As the year draws to a close, business owners have some important financial decisions they’ll need to make. These decisions can impact not only your taxes for the year, but your entire financial outlook. It’s important to carefully consider your financial options and their impacts, so that you can set your company up for success next year and for several years to come. Here are some of those end-of-year financial decisions you should be considering.
Should You Pay Your Employees a Bonus?
An end-of-year bonus is a nice way to express appreciation to your employees at the end of the year. However, it’s not always an option for every business owner; or, if it is an option, you have to carefully consider how much of a bonus you will give each employee. Additionally, you’ll need to think about whether you’ll pay the bonus in December, or wait until January. Depending on your finances, one may be more beneficial from a tax standpoint than the other.
Should You Pay Yourself a Distribution?
The answer to this one will depend largely on your business’s current tax structure. For example, if your business is registered as an S Corp, and you’ve received a reasonable salary throughout the year, the best way to pay out year-end profits is through a distribution. Minimizing wages and maximizing distributions can help reduce your Social Security and Medicare taxes as a business owner.
Paying yourself a bonus or distribution is something that should be discussed in detail with your financial or tax advisor so that you can determine the best option.
Should You Make Additional Purchases?
From a tax standpoint, making additional purchases for your business can often be the smart financial move. If you’re in need of new office furniture or equipment, making those purchases now can reduce your taxable income for the year, and potentially even bring you into a lower tax bracket. The right amount to spend on such purchases will depend on your income, so you should consult with a tax professional before making these decisions.
Additionally, you’ll need to ensure that all purchasing decisions you make are qualifying, tax-deductible business expenses. While you might assume that it’s quite easy to determine which purchases are for business purposes, there are many gray areas that can be difficult to navigate without the assistance of a tax professional.
Should You Push to Collect on Invoices?
End-of-year billing can often complicate matters, especially if your income is taxed on a cash basis. This type of taxation means that you pay taxes based on when you receive the income, rather than when the work was performed. So, you’ll need to ask yourself how collecting on your December invoices before the end of the year will impact your net income, versus the impact it will have if you don’t collect on them until January.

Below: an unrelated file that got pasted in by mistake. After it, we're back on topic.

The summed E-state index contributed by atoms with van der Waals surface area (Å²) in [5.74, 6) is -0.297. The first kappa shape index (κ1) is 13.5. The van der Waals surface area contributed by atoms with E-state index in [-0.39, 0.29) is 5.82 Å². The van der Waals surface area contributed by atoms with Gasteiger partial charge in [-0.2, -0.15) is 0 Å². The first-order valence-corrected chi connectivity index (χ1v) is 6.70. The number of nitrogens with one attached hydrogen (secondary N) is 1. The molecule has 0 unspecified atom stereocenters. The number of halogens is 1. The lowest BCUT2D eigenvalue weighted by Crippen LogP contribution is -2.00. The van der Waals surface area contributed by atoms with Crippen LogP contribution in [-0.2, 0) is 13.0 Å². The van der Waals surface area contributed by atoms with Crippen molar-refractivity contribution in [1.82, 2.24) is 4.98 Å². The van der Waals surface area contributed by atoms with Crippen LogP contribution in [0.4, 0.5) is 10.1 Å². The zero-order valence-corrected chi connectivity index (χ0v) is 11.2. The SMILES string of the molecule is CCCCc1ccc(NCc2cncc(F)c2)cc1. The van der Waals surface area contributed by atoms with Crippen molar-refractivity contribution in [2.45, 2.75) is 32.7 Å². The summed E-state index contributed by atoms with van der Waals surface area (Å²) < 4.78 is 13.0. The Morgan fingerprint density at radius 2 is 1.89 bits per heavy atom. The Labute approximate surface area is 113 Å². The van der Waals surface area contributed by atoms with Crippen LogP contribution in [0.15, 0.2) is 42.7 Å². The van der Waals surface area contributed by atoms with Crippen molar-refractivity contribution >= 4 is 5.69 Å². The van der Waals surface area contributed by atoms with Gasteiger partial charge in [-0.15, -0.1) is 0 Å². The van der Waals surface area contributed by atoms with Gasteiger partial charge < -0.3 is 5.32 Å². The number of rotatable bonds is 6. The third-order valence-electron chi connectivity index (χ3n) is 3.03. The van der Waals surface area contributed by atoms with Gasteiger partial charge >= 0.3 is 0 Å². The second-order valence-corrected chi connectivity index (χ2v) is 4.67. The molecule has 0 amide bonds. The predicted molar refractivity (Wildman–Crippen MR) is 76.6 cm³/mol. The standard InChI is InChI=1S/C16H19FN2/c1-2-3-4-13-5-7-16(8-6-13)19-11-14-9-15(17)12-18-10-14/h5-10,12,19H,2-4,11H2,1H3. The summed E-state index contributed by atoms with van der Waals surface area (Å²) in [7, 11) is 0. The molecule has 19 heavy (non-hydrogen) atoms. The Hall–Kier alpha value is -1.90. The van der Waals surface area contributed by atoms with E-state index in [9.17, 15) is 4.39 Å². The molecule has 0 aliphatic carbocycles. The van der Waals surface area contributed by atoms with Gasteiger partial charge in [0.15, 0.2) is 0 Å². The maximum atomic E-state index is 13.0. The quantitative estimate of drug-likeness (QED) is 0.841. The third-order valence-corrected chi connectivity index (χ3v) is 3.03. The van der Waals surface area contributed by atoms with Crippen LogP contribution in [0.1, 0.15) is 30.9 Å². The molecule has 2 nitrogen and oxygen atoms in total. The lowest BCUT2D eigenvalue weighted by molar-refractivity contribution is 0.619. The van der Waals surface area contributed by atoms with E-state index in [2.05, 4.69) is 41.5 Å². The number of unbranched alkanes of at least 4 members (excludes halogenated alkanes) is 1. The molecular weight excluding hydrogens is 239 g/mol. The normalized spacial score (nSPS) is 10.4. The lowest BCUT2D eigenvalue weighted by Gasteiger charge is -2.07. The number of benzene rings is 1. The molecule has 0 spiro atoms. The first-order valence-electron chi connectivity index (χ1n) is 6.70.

While you don’t always have total control over whether or not a customer pays your invoice earlier than you’d planned on, you can opt to push your customers to settle their bills before the end of the year, if this is beneficial to you. If you determine that it’s more beneficial to not be paid until January, you can offer a delayed payment option or simply set a later due date on the invoice and not push the client for payment before that day.
Please keep in mind that if you receive payment this year, but don’t deposit it until January, the income still counts towards the current tax year.
Will You Have Funds for Your Tax Bill?
Most business owners and self-employed individuals will find themselves owing taxes when the file their return next year. It’s a good idea to work with a CPA to get an estimate of what you’ll owe now, so that you can ensure that you’ll have the funding available to pay that tax bill. Overdue taxes can have negative impacts on your business, and may even lead to the IRS seizing business equipment or levying your accounts receivable. Start tax planning now so you can avoid a last-minute scramble to put together funds for your tax bill.
As we approach the end of the year, it’s time to start thinking about these important decisions and how they’ll affect your business. Contact Peter Witts CPA today to discuss your business’s taxes and your overall financial situation, and get the guidance you need when making these important decisions. We specialize in working with business owners like you, and can help set your company up for success in the coming year.